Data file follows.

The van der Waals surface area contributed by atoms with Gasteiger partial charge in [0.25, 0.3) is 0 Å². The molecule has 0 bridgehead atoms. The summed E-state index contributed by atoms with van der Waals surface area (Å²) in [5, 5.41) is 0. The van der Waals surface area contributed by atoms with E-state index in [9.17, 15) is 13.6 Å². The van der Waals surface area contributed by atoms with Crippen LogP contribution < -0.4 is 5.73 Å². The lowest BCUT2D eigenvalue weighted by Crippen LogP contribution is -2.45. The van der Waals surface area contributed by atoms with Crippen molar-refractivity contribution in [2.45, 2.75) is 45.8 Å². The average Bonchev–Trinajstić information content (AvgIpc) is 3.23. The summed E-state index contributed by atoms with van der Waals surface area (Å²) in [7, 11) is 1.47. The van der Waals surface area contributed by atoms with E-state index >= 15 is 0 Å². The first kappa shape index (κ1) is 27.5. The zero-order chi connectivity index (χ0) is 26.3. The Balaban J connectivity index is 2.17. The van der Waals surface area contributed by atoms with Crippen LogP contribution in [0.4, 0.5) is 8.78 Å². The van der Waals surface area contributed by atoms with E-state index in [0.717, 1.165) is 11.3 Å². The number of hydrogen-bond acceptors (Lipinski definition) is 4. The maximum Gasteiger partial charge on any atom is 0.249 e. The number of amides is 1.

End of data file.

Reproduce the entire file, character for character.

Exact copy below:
The van der Waals surface area contributed by atoms with Gasteiger partial charge in [0.25, 0.3) is 0 Å². The molecule has 0 bridgehead atoms. The summed E-state index contributed by atoms with van der Waals surface area (Å²) in [5, 5.41) is 0. The van der Waals surface area contributed by atoms with E-state index in [9.17, 15) is 13.6 Å². The van der Waals surface area contributed by atoms with Crippen LogP contribution < -0.4 is 5.73 Å². The lowest BCUT2D eigenvalue weighted by Crippen LogP contribution is -2.45. The van der Waals surface area contributed by atoms with Crippen molar-refractivity contribution in [2.45, 2.75) is 45.8 Å². The average Bonchev–Trinajstić information content (AvgIpc) is 3.23. The summed E-state index contributed by atoms with van der Waals surface area (Å²) in [7, 11) is 1.47. The van der Waals surface area contributed by atoms with E-state index >= 15 is 0 Å². The first kappa shape index (κ1) is 27.5. The zero-order chi connectivity index (χ0) is 26.3. The Balaban J connectivity index is 2.17. The van der Waals surface area contributed by atoms with Crippen LogP contribution in [0.4, 0.5) is 8.78 Å². The van der Waals surface area contributed by atoms with E-state index in [0.717, 1.165) is 11.3 Å². The number of hydrogen-bond acceptors (Lipinski definition) is 4. The maximum Gasteiger partial charge on any atom is 0.249 e. The number of amides is 1.